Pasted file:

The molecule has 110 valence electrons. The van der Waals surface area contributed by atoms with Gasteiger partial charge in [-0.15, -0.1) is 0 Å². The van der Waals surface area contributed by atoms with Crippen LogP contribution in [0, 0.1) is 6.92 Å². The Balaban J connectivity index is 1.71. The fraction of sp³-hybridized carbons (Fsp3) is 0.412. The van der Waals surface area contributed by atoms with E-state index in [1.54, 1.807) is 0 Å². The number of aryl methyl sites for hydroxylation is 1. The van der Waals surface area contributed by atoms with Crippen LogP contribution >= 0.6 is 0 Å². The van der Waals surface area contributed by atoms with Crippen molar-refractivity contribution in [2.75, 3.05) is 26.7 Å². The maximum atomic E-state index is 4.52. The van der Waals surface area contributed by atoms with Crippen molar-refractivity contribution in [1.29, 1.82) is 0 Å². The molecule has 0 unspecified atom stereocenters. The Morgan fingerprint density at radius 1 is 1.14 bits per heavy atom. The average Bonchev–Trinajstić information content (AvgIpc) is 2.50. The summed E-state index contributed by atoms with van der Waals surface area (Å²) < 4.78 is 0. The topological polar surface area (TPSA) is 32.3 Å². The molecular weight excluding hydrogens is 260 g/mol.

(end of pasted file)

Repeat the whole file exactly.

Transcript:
The molecule has 110 valence electrons. The van der Waals surface area contributed by atoms with Gasteiger partial charge in [-0.15, -0.1) is 0 Å². The van der Waals surface area contributed by atoms with Crippen LogP contribution in [0, 0.1) is 6.92 Å². The Balaban J connectivity index is 1.71. The fraction of sp³-hybridized carbons (Fsp3) is 0.412. The van der Waals surface area contributed by atoms with E-state index in [1.54, 1.807) is 0 Å². The number of aryl methyl sites for hydroxylation is 1. The van der Waals surface area contributed by atoms with Crippen LogP contribution >= 0.6 is 0 Å². The van der Waals surface area contributed by atoms with Crippen molar-refractivity contribution in [2.75, 3.05) is 26.7 Å². The maximum atomic E-state index is 4.52. The van der Waals surface area contributed by atoms with Crippen molar-refractivity contribution in [1.29, 1.82) is 0 Å². The molecule has 0 unspecified atom stereocenters. The Morgan fingerprint density at radius 1 is 1.14 bits per heavy atom. The average Bonchev–Trinajstić information content (AvgIpc) is 2.50. The summed E-state index contributed by atoms with van der Waals surface area (Å²) < 4.78 is 0. The topological polar surface area (TPSA) is 32.3 Å². The molecular weight excluding hydrogens is 260 g/mol.